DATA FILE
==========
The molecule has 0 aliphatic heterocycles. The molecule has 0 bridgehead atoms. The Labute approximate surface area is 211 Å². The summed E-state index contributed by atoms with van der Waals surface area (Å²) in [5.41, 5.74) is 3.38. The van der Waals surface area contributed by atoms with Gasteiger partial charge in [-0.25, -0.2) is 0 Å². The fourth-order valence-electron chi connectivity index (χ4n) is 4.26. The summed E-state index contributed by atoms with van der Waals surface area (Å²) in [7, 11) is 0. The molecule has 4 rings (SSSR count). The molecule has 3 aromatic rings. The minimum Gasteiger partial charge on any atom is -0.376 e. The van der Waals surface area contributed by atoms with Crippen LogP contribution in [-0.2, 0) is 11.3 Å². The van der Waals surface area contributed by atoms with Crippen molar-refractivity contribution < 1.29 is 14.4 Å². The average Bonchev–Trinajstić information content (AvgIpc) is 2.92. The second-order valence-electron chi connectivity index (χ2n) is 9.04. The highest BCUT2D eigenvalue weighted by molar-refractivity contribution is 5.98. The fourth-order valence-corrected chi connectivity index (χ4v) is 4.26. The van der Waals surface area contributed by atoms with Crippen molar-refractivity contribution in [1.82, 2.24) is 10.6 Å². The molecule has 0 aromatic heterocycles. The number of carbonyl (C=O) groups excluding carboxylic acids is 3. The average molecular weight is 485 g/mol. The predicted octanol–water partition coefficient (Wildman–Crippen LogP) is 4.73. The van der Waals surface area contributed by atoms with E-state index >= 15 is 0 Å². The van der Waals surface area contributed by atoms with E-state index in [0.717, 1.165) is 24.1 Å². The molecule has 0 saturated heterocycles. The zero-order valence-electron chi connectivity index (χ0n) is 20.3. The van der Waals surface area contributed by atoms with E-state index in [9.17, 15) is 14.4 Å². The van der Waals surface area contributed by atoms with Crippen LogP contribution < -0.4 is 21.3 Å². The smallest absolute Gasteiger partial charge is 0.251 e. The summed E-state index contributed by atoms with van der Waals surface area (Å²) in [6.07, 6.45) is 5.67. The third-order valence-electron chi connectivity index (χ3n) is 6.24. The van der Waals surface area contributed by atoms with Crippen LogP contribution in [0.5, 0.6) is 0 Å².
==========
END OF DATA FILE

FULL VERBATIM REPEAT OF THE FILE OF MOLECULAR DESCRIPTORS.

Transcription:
The molecule has 0 aliphatic heterocycles. The molecule has 0 bridgehead atoms. The Labute approximate surface area is 211 Å². The summed E-state index contributed by atoms with van der Waals surface area (Å²) in [5.41, 5.74) is 3.38. The van der Waals surface area contributed by atoms with Gasteiger partial charge in [-0.25, -0.2) is 0 Å². The fourth-order valence-electron chi connectivity index (χ4n) is 4.26. The summed E-state index contributed by atoms with van der Waals surface area (Å²) in [7, 11) is 0. The molecule has 4 rings (SSSR count). The molecule has 3 aromatic rings. The minimum Gasteiger partial charge on any atom is -0.376 e. The van der Waals surface area contributed by atoms with Crippen LogP contribution in [-0.2, 0) is 11.3 Å². The van der Waals surface area contributed by atoms with Crippen molar-refractivity contribution < 1.29 is 14.4 Å². The average Bonchev–Trinajstić information content (AvgIpc) is 2.92. The second-order valence-electron chi connectivity index (χ2n) is 9.04. The highest BCUT2D eigenvalue weighted by molar-refractivity contribution is 5.98. The fourth-order valence-corrected chi connectivity index (χ4v) is 4.26. The van der Waals surface area contributed by atoms with Crippen molar-refractivity contribution in [1.82, 2.24) is 10.6 Å². The molecule has 0 aromatic heterocycles. The number of carbonyl (C=O) groups excluding carboxylic acids is 3. The average molecular weight is 485 g/mol. The predicted octanol–water partition coefficient (Wildman–Crippen LogP) is 4.73. The van der Waals surface area contributed by atoms with E-state index >= 15 is 0 Å². The van der Waals surface area contributed by atoms with E-state index in [0.717, 1.165) is 24.1 Å². The molecule has 0 saturated heterocycles. The zero-order valence-electron chi connectivity index (χ0n) is 20.3. The van der Waals surface area contributed by atoms with E-state index in [9.17, 15) is 14.4 Å². The van der Waals surface area contributed by atoms with Crippen LogP contribution < -0.4 is 21.3 Å². The smallest absolute Gasteiger partial charge is 0.251 e. The summed E-state index contributed by atoms with van der Waals surface area (Å²) in [6.07, 6.45) is 5.67. The third-order valence-electron chi connectivity index (χ3n) is 6.24. The van der Waals surface area contributed by atoms with Crippen LogP contribution in [0.5, 0.6) is 0 Å².